But in recent years, the 2.8 acre “plake” was losing its luster and revenues as its reputation shifted from relaxing to dirty. A $13 million plan to replace it with four concrete, chlorinated pools emerged. Thankfully, Graydon fans lobbied against that plan and pushed for improvements.

Waters are clearer now that they are being aerated by new diffusers and treated with natural chemicals. Workers are covering rafts with tarps and employing border collies to chase geese away.

The results are good. Some 3,410 badges have been sold this year, compared to 2,426 last year, according to the parks department. Along with more visitors and revenues, activities are coming back too, with a lending library and story times for children. The redevelopment plan appears dead, since recent municipal elections brought more plake supporters to the Village Council.

Credit the Great Recession for keeping families closer to home. Credit the blistering heat for sending them into the water. But especially, credit the fact that citizens cared, that volunteers rallied, that voters supported a cause.

Whatever the reasons, the push and the pull both, we’re heartened to see more interest, and more swimming, in Graydon Pool.

http://www.northjersey.com/news/opinions/98186909_Everyone_in_the_pool.html

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>Christie looks to privatize state services

>

Christie looks to privatize motor vehicle inspections, other services
Friday, July 9, 2010
Last updated: Saturday July 10, 2010, 3:02 PM
State House Bureau
STATE HO– USE BUREAU
 http://www.northjersey.com/news/politics/070910_Christie_looks_to_privatize_motor_vehicle_inspections.html

New Jersey would close its centralized car inspection lanes and motorists would pay for their own emissions tests under a sweeping set of recommendations set to be released by the Christie administration today.

State parks, psychiatric hospitals and even turnpike toll booths could also be run by private operators, according to the 57-page report on privatization obtained by The Star-Ledger. Preschool classrooms would no longer be built at public expense, state employees would pay for parking and private vendors would dish out food, deliver health care and run education programs behind prison walls.

All told, the report says, New Jersey could save at least $210 million a year by delivering an array of services through private hands.

“The question has to be, ‘Why do you continue to operate in a manner that’s more costly and less effective?’ rather than, ‘Why change?’ ” said Richard Zimmer, the former Republican congressman who chaired the task force.

It is unclear how many of the recommendations will be adopted by Governor Christie, who commissioned the report in March. Christie’s spokesman declined comment Thursday.

But the car inspection proposal is sure to stir up controversy in a state with a tortured history of privatizing emissions testing.

The report says that beginning next July, “New Jersey should withdraw entirely from direct participation in the vehicle inspection process.” Before then, the state would develop a plan to certify service stations and other shops “to make the transition seamless for motorists and assure that private inspection fees will be transparent and reasonable.”

The state would then sell the land where its facilities now operate.

The proposal would require breaking the state’s contract with Parsons Corp., which is two years into a five-year, $276 million deal to do emissions and mechanical inspections. The mechanical inspections were already phased out under the budget that went into effect July 1.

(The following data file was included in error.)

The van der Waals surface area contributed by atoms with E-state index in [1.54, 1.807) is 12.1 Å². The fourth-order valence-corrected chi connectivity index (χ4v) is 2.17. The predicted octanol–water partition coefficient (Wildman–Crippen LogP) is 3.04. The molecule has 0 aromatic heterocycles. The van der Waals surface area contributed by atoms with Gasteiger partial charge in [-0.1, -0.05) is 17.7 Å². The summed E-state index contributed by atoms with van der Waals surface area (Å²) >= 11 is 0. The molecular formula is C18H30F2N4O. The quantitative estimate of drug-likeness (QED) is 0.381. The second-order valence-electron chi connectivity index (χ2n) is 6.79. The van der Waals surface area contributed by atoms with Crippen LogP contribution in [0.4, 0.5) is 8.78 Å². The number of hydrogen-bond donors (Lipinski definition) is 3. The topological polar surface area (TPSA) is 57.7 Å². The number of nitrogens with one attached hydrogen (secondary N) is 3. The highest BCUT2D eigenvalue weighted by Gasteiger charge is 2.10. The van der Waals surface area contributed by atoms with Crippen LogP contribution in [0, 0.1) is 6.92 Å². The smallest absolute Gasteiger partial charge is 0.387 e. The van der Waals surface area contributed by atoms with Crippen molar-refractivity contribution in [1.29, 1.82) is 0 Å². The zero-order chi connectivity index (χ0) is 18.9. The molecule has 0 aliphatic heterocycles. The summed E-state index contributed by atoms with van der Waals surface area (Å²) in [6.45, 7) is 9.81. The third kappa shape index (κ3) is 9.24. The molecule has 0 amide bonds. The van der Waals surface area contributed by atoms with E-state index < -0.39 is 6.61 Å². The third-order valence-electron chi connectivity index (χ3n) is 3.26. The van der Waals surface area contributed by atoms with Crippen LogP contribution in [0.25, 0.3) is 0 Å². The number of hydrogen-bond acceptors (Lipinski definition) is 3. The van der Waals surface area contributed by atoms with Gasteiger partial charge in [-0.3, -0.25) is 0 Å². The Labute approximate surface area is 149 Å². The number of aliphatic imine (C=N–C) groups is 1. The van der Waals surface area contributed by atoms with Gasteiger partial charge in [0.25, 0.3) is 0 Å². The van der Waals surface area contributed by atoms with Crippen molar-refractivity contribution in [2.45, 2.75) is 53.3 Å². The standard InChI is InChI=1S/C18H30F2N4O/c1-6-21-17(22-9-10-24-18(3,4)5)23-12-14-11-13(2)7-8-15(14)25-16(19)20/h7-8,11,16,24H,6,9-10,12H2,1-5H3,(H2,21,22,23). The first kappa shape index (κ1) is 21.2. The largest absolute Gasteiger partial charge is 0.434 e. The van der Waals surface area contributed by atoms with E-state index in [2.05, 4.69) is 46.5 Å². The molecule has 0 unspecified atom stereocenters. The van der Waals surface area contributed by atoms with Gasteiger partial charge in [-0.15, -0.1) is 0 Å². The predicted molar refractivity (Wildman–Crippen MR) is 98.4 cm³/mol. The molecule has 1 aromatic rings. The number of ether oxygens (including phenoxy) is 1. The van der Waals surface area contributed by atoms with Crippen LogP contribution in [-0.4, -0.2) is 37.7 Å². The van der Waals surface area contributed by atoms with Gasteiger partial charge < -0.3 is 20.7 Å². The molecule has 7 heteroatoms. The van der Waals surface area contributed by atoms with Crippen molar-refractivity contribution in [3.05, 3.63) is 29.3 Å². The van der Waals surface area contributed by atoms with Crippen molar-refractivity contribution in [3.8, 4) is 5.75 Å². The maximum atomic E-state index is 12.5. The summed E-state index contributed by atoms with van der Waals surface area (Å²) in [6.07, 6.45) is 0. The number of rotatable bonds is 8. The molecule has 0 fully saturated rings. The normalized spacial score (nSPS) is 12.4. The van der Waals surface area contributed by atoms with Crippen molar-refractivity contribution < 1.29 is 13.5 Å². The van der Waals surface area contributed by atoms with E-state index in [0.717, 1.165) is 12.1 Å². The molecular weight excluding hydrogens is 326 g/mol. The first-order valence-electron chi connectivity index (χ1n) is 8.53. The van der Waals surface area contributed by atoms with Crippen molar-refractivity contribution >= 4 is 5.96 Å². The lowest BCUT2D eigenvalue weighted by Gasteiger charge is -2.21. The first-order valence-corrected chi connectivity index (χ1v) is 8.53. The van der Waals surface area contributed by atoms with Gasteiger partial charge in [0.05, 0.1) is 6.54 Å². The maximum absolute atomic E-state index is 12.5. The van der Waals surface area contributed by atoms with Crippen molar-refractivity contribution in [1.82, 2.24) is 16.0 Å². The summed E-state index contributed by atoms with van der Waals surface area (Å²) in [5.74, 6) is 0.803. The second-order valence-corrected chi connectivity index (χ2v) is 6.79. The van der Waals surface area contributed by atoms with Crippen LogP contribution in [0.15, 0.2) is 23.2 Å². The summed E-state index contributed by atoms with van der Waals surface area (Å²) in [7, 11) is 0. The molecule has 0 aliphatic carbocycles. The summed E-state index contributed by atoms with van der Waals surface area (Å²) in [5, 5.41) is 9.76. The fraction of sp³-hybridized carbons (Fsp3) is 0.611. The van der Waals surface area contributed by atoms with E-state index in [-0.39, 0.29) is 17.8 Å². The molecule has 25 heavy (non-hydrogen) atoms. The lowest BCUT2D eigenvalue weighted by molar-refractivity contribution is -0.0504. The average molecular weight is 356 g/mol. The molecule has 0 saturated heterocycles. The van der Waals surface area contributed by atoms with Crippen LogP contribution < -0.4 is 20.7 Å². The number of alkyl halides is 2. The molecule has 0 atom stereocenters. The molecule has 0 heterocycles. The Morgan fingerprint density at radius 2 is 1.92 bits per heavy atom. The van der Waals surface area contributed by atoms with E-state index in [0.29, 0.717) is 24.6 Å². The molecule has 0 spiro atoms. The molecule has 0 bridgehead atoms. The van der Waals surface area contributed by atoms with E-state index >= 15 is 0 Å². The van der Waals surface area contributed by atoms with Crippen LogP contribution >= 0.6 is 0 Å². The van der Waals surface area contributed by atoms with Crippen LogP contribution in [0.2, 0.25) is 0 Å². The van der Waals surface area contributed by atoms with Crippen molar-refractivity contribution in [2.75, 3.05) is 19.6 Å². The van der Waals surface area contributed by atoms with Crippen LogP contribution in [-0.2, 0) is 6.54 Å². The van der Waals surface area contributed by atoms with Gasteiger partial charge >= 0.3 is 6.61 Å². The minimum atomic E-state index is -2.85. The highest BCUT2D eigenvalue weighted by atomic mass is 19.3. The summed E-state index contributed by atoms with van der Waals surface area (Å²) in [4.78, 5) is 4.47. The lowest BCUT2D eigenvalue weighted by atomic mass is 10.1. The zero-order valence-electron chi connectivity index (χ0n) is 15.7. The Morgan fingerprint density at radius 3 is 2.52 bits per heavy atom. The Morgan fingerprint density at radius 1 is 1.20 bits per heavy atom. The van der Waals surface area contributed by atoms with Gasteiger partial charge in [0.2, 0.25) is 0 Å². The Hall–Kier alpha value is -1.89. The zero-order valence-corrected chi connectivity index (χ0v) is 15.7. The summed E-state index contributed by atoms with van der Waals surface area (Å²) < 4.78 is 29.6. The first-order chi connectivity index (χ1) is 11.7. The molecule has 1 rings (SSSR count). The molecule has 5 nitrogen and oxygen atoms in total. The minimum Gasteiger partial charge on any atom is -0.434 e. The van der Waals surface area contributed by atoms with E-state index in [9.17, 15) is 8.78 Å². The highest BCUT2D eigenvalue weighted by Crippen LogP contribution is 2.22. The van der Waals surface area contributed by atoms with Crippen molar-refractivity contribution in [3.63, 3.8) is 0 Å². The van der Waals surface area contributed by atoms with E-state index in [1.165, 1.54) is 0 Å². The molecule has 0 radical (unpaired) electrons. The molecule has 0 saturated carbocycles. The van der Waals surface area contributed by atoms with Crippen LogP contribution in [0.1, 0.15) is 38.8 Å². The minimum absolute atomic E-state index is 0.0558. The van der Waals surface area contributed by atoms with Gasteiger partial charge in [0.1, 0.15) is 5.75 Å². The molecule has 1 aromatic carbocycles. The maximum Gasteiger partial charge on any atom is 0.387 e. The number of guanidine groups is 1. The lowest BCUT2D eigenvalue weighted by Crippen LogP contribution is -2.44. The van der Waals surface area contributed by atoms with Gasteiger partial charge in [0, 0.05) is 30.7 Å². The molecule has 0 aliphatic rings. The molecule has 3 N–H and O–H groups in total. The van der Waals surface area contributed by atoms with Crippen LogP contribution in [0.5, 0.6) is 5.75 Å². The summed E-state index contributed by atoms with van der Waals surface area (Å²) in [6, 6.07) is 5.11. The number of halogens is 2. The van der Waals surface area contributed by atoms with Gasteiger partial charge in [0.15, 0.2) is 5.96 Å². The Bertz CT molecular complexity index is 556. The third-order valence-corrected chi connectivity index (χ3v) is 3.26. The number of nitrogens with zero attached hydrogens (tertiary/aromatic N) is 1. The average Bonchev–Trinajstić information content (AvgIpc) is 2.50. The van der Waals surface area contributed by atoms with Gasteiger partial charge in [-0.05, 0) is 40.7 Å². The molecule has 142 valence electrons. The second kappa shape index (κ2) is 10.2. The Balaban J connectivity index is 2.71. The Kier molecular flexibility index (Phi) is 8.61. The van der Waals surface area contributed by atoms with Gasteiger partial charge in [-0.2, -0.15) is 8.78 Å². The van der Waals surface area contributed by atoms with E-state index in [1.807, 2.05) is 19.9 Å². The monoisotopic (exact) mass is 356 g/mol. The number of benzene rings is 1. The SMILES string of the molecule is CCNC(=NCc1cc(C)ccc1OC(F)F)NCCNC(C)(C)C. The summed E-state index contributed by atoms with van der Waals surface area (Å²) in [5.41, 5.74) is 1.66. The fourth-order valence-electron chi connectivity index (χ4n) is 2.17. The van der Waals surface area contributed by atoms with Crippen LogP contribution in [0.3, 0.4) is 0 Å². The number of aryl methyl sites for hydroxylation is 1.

The state conducts more than 1.94 million initial inspections a year and pays for all of them. Drivers pay only if they fail the inspections and have to make repairs.

Zimmer pointed out that motorists are already paying for the system through their tax dollars.

Critics said Christie is returning to dangerous territory after Parsons’ early years of managing the inspection program were steeped in controversy. When the inspection network was opened in December 1999, it was plagued by computer malfunctions and frozen equipment that left drivers fuming in lines four hours long.

Hetty Rosenstein, New Jersey director of the Communications Workers of America state workers union, said the plans outlined in the report would create “bad service” and “less safety” while failing to save the state money.

But Zimmer stressed “stringent” controls will be put in place.

Despite past predictions that up to 2,000 public employees could lose their jobs to privatization, the report does not specify the number of layoffs to come. But its impact could be felt from parks — where private recreation firms would run concessions, operate facilities and perhaps collect a fee — to preschools.

The report says the state should end public funding to construct preschools and change rules to make it easier for private providers to run them.

David Sciarra, an attorney and advocate for children in the poorest districts where the state Supreme Court has mandated the preschool program, said the report is “misleading and erroneous” in claiming the private sector is being crowded out.

“If anything, the collaboration between districts and providers … has grown stronger, and the private sector is an integral part of the program,” he said. “They should go back to the drawing board on this one.”

E-mail: cheininger@starledger.com

New Jersey would close its centralized car inspection lanes and motorists would pay for their own emissions tests under a sweeping set of recommendations set to be released by the Christie administration today.

Governor Christie

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Governor Christie

State parks, psychiatric hospitals and even turnpike toll booths could also be run by private operators, according to the 57-page report on privatization obtained by The Star-Ledger. Preschool classrooms would no longer be built at public expense, state employees would pay for parking and private vendors would dish out food, deliver health care and run education programs behind prison walls.